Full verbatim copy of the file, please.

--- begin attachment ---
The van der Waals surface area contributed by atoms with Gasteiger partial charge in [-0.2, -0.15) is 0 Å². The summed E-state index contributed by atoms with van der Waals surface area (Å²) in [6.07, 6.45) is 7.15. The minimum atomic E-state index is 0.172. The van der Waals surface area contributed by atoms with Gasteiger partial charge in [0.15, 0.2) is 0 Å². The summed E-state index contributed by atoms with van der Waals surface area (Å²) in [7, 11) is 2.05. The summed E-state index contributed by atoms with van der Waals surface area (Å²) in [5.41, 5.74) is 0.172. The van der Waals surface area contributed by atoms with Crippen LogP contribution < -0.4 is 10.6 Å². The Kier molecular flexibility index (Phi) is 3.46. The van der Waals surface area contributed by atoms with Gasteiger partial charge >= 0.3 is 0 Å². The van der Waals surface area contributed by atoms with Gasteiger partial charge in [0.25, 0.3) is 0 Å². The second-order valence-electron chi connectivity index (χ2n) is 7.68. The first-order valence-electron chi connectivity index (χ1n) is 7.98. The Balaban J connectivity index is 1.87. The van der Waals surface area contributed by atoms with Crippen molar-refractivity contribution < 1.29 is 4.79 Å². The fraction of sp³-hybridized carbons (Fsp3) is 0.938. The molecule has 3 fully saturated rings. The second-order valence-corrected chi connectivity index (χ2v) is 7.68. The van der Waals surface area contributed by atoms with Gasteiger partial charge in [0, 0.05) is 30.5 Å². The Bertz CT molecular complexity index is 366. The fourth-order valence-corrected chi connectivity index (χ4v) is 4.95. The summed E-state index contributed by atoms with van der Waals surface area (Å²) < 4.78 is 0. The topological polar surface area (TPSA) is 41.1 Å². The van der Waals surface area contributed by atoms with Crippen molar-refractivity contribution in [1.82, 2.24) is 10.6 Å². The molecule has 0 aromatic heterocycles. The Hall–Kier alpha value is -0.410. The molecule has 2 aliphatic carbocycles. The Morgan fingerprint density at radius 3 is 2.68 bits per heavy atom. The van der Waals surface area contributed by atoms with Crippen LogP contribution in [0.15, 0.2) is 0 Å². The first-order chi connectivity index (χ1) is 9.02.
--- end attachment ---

The van der Waals surface area contributed by atoms with Gasteiger partial charge in [-0.2, -0.15) is 0 Å². The summed E-state index contributed by atoms with van der Waals surface area (Å²) in [6.07, 6.45) is 7.15. The minimum atomic E-state index is 0.172. The van der Waals surface area contributed by atoms with Gasteiger partial charge in [0.15, 0.2) is 0 Å². The summed E-state index contributed by atoms with van der Waals surface area (Å²) in [7, 11) is 2.05. The summed E-state index contributed by atoms with van der Waals surface area (Å²) in [5.41, 5.74) is 0.172. The van der Waals surface area contributed by atoms with Crippen LogP contribution < -0.4 is 10.6 Å². The Kier molecular flexibility index (Phi) is 3.46. The van der Waals surface area contributed by atoms with Gasteiger partial charge >= 0.3 is 0 Å². The van der Waals surface area contributed by atoms with Gasteiger partial charge in [0.25, 0.3) is 0 Å². The second-order valence-electron chi connectivity index (χ2n) is 7.68. The first-order valence-electron chi connectivity index (χ1n) is 7.98. The Balaban J connectivity index is 1.87. The van der Waals surface area contributed by atoms with Crippen molar-refractivity contribution < 1.29 is 4.79 Å². The fraction of sp³-hybridized carbons (Fsp3) is 0.938. The molecule has 3 fully saturated rings. The second-order valence-corrected chi connectivity index (χ2v) is 7.68. The van der Waals surface area contributed by atoms with Gasteiger partial charge in [0, 0.05) is 30.5 Å². The Bertz CT molecular complexity index is 366. The fourth-order valence-corrected chi connectivity index (χ4v) is 4.95. The summed E-state index contributed by atoms with van der Waals surface area (Å²) < 4.78 is 0. The topological polar surface area (TPSA) is 41.1 Å². The van der Waals surface area contributed by atoms with Crippen molar-refractivity contribution in [1.82, 2.24) is 10.6 Å². The molecule has 0 aromatic heterocycles. The Hall–Kier alpha value is -0.410. The molecule has 2 aliphatic carbocycles. The Morgan fingerprint density at radius 3 is 2.68 bits per heavy atom. The van der Waals surface area contributed by atoms with Crippen LogP contribution in [0.15, 0.2) is 0 Å². The first-order chi connectivity index (χ1) is 9.02.